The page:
Orascom Telecom will rebrand its four African mobile networks in the coming months as it looks to build a pan-African mobile presence.
Orascom plans to reconnect with Africa
Orascom Telecom will rebrand its four African mobile networks in the coming months as it looks to build a pan-African mobile presence years after having sold most of its businesses on the continent. Cairo-based Orascom was an early entrant into the African mobile market, but sold off much of its operation there when the company faced debt and liquidity challenges in 2003-2004. It has cautiously re-entered the market in the past year through a new subsidiary, Telecel Globe, which now runs four mobile networks.
All four, trading under separate names and logos, will soon be known as Leo, said Kai Uebach, the chief executive of Telecel. Leo means "now" in Swahili and "lion" in Spanish and Latin. "We are going for a consistent regional brand and the intention is having something that is fresh, like Africa, a living brand," he said. "It will be a brand that is modern, part of a state of the art, lifestyle-focused network."
As part of the rebranding, Orascom will also move toward offering common services to customers using each network. Zain, a Kuwaiti regional operator, has had considerable success in Africa through its 'One Network' service, which treats customers across the 16 countries as if they are on a single network. "Obviously when you decide to build a regional or a global brand, there needs to be common features, there needs to be a common feel," Mr Uebach said.
While regional operators like South Africa's MTN and Zain have built large operations targeting Africa's major markets, Telecel is focusing on small countries with low levels of telecommunications investment. It owns networks in Zimbabwe, Namibia, Burundi and the Central African Republic. In the coming year, the African telecoms market is set for its most significant shake-up of the decade. MTN, its largest network, is likely to merge with Bharti, one of India's largest mobile operators, creating one of the world's largest telecoms companies, and setting a major precedent for cross-border mergers in emerging markets.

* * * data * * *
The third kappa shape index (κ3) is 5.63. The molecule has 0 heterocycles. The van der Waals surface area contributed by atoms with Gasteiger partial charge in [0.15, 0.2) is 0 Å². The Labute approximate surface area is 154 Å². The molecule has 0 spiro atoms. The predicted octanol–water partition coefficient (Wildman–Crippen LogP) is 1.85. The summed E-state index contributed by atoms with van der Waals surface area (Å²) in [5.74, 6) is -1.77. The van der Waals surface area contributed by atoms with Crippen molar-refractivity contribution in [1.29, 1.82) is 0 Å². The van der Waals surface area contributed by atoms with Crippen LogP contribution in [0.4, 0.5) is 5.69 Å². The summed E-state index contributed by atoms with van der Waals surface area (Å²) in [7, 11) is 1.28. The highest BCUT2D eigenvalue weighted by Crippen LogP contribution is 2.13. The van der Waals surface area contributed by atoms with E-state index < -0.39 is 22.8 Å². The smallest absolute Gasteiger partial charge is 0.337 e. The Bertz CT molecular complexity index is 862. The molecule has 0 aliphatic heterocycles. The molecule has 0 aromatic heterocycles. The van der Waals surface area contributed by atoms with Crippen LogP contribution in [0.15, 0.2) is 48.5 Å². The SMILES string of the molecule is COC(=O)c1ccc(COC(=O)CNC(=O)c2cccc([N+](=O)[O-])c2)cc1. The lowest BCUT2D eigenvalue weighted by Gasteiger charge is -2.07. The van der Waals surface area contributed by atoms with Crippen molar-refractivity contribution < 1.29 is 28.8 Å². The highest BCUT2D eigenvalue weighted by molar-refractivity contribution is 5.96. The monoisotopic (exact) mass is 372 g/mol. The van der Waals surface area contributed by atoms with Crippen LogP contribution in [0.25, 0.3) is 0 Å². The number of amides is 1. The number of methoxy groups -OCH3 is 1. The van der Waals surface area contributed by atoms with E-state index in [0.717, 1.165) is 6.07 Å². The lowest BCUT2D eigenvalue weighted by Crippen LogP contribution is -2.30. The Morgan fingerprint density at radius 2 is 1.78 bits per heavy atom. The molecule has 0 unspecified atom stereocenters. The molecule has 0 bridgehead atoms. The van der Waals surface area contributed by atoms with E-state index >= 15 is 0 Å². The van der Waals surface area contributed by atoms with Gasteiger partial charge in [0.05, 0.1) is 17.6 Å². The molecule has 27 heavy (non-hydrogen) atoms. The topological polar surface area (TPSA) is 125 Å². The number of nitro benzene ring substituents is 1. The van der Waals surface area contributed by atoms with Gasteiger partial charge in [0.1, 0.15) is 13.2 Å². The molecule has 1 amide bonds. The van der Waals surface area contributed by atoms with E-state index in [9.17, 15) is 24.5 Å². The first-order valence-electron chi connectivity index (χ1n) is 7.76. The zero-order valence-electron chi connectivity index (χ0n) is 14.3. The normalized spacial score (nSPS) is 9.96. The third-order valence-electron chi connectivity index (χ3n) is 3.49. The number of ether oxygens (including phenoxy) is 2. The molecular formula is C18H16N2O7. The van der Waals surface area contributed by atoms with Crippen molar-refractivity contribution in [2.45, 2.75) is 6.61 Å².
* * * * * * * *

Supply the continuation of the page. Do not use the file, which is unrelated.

And Zain, which acquired its African networks in 2005 from the Sudanese-born telecoms tycoon, Mohammed Ibrahim, is in advanced discussions with a number of companies on the sale of its assets in sub-Saharan Africa. While he declined to comment on Orascom's involvement in the Zain sale process, Mr Uebach said his company "will definitely be on the acquiring side" of the consolidation expected in the African market in the coming years.
He also said the company plans to boost the profitability of its operations by offering more value-added services, such as mobile broadband. Internet prices in much of Africa have remained far above the global norm due to a shortage of connections to the global network. But with a number of submarine cables connecting the continent to Europe and Asia coming on-line in the coming year, prices are expected to fall significantly.
And with vast tracts of the continent still not served by fixed-line telephone networks, mobile networks are expected to provide the first internet connections for a large percentage of Africans. "Mobile broadband is the next thing that is coming to Africa, and it will be another round of great advances in access, much like what has happened with mobile voice," Mr Uebach said. "We see our job now as mobile plus broadband, and our intention is clearly to bring these services to as many of our customers as we possibly can."